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Weekly Cleantech Investor Roundup

Dow Chemical Company (NYSE: DOW) plans to expand its Michigan-based manufacturing operations for wind, solar and advanced-batteries at a cost of more than $1 billion. Michigan governor Jennifer Granholm made the announcement, after her state put together tax incentives worth about $61 million over 15 years. Dow said it will contribute $952 million, and the federal government has already chipped $161 million. The new operations are expected to create nearly 7,000 jobs, primarily in the manufacturing of the company solar roofing shingles and lithium-ion battery packs for the automotive industry. Dow also will work with the Oak Ridge National Laboratory (ORNL) to develop cost-effective carbon-fiber materials for the wind and transportation sectors.

Japan's Kyocera Corporation (NYSE:KYO) announced plans to begin manufacturing solar modules in the United States. The company said operations will begin at its San Diego facility during the first half of 2010. And the initial production target is 30 megawatts (MW) per year. Kyocera is one of the largest and oldest solar companies in the world with manufacturing facilities in Japan, China, the Czech Republic and Mexico. The company has set a goal of producing 1 gigawatt (GW) of solar panels a year by March 2013.

Cellulosic ethanol company Range Fuels, Inc. announced that it has received an $80 million loan guarantee from the U.S. Department of Agriculture. The funds will be used to partially finance the construction of the company's first commercial plant near Soperton, Georgia. The first phase of the plant is expected to be completed this month, with production scheduled to begin in the second quarter of this year. Range Fuels uses a proprietary two-step thermo-chemical process to convert biomass into ethanol. The Soperton plant will primarily use excess materials from the state's lumber industry.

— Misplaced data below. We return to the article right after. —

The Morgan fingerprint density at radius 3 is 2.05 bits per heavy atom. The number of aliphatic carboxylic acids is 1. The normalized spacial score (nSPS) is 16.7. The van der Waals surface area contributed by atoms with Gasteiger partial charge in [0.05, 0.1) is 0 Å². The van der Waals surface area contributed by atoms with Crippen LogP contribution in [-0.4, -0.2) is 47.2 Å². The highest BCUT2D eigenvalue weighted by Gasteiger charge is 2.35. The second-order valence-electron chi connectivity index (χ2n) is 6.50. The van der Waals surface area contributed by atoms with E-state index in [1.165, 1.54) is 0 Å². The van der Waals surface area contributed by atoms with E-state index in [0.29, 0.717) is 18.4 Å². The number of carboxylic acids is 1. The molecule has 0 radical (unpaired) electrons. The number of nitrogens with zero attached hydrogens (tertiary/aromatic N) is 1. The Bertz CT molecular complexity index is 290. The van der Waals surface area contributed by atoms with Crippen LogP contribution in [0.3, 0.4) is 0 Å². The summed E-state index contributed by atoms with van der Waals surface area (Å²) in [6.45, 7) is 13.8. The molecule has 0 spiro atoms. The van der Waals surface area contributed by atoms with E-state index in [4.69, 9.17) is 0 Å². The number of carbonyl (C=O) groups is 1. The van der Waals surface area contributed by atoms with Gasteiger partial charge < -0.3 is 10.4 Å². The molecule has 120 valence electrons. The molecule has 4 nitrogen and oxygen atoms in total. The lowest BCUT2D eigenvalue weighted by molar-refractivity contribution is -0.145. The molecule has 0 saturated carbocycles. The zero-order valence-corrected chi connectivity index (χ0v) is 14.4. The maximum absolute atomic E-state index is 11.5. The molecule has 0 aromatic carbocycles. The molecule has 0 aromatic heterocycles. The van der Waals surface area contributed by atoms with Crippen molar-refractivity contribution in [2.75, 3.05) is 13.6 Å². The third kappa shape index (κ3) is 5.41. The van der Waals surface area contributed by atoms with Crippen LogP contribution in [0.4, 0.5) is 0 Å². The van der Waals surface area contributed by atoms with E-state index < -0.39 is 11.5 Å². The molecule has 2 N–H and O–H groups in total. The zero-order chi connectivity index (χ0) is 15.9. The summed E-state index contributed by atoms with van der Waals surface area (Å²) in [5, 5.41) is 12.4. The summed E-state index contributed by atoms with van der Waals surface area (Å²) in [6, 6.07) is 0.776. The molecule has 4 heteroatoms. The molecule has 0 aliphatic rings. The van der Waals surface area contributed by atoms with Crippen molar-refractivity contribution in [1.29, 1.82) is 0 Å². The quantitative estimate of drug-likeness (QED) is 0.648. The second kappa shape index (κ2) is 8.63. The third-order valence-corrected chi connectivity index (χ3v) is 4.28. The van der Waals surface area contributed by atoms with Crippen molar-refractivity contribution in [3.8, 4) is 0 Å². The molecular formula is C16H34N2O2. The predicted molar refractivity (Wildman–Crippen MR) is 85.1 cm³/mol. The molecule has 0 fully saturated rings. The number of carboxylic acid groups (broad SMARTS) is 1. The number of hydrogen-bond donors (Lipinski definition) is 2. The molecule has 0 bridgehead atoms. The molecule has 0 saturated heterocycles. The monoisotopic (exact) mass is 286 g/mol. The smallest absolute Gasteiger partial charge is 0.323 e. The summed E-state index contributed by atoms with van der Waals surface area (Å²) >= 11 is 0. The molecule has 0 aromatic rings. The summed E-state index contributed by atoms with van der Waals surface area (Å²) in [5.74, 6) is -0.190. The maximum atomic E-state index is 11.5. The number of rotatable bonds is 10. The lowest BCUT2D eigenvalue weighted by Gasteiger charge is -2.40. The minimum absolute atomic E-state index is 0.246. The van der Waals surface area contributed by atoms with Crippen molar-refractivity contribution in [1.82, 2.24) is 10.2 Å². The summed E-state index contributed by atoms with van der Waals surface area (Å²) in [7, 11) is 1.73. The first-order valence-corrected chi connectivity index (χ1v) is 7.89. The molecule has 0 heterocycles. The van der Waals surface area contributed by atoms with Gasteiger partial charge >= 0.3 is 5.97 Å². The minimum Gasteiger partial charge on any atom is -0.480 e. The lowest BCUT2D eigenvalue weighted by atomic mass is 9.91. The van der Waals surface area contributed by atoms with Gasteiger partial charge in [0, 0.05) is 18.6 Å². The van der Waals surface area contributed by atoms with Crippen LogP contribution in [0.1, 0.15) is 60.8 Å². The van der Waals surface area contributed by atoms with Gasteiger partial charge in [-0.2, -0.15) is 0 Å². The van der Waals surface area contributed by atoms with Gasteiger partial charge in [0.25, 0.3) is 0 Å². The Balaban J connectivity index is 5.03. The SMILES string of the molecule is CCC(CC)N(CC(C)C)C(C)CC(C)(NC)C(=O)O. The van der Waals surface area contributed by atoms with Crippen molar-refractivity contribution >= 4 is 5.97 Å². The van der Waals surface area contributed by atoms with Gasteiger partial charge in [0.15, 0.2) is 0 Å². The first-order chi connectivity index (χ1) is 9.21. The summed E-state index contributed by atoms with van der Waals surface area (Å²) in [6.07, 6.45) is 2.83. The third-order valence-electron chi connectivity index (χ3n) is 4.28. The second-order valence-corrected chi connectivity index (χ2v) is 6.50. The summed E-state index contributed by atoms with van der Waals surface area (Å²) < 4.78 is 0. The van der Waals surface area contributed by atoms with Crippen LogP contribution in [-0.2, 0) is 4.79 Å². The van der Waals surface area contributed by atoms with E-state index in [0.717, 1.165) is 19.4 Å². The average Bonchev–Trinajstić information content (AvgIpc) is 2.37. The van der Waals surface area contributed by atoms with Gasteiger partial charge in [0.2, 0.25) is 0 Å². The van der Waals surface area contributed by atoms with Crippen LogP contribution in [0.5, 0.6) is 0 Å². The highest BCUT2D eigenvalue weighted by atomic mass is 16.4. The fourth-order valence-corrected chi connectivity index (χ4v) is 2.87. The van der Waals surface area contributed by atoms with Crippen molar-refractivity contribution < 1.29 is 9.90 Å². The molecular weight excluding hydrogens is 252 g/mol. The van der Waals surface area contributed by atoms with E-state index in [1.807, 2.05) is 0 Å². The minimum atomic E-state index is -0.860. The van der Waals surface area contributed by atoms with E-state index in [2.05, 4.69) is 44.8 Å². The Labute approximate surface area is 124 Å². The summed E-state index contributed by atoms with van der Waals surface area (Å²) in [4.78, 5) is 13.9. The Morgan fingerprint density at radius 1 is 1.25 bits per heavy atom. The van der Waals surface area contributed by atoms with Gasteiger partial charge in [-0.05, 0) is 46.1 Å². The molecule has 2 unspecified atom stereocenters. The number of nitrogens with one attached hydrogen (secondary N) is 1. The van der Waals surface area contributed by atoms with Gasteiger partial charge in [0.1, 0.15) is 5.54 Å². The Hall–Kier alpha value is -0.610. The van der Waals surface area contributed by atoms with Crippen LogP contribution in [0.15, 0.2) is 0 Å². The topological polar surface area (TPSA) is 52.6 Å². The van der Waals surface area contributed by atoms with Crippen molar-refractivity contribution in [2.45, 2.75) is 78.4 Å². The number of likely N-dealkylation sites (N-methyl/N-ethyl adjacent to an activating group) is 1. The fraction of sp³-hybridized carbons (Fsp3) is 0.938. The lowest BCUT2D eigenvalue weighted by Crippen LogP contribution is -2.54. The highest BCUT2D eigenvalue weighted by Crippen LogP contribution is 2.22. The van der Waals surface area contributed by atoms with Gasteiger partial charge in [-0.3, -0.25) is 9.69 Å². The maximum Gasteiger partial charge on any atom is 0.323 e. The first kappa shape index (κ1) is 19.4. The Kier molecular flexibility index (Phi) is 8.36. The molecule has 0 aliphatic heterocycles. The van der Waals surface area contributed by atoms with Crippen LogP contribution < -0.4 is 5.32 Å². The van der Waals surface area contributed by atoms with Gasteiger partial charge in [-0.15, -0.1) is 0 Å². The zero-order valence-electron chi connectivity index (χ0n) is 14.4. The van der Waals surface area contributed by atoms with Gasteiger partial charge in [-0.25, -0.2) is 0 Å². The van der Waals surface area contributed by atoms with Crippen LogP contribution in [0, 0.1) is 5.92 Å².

Siemens (NYSE: SI) has acquired a 10% stake in Britain's Marine Current Turbines, a company that is developing tidal energy turbines. The move marks Siemen's first foray into the ocean power industry, which has the potential to provide up to 200 gigawatts of power worldwide by 2025 according to a recent report. Marine Current Turbines already has a commercial demonstration project called SeaGen in Northern Ireland and is working on projects in North Whales and Canada's Bay of Fundy. Siemens already has an extensive line of land-based turbine generation technology.

Ford Motor Company (NYSE: F) is investing $155 million in its Cleveland operations to build a new fuel-efficient V-6 engine for the 2011 Mustang. The company is aiming for 30 miles per gallon on the highway--a level of efficiency that would likely be at the top of the class for fuel-guzzling muscle cars. The automaker now has invested $1.8 billion in powertrain engineering and facility upgrades in North America, and Bill Russo, director of manufacturing for Ford’s powertrain operations, said the company is committed to delivering class-leading fuel efficiency for every new vehicle it introduces. Ford said the new V-6 will have a 305-horsepower rating and produce the same noise and driving experience that Mustang lovers expect. But if they're not satisfied--and they don't care about their personal carbon footprint--they can still opt for the "no compromises" version, which comes with a souped-up 8-cylinder engine.

Google Inc (Nasdaq: GOOG) said it has developed a prototype mirror technology that could cut by half the cost of building a concentrated solar power (NYSE:CSP) plant. Google's head of green energy, Bill Weihl, told Reuters the technology could be ready for deployment in as few as three years. Google has been working on new reflective materials and substrates for heliostats--those are the reflective devices used to focus sunlight. The path to market for the devices would like be with CSP companies eSolar and BrightSource. Google is an investor in both companies, and Weihl said if the technology works it is "absolutely" something they would use. 

Four Democratic Senators want the Obama administration to impose 'buy American' rules on stimulus spending for renewable energy projects. The New York Times reported that Charles Schumer, Sherrod Brown, Bob Casey and Jon Tester introduced legislation to create such rules and called for a halt in stimulus spending until they were in place. They say projects that employ equipment made overseas are not an appropriate use of funds meant to stimulate the US economy. And as evidence they point to $2 billion spent on wind-energy projects--three-fourths of which they say went to foreign companies. A spokesperson for the Department of Energy responded that building up the wind industry has attracted more than $10 billion in foreign investment, and that the best way to stimulate clean energy manufacturing in the US is to stimulate US demand. 

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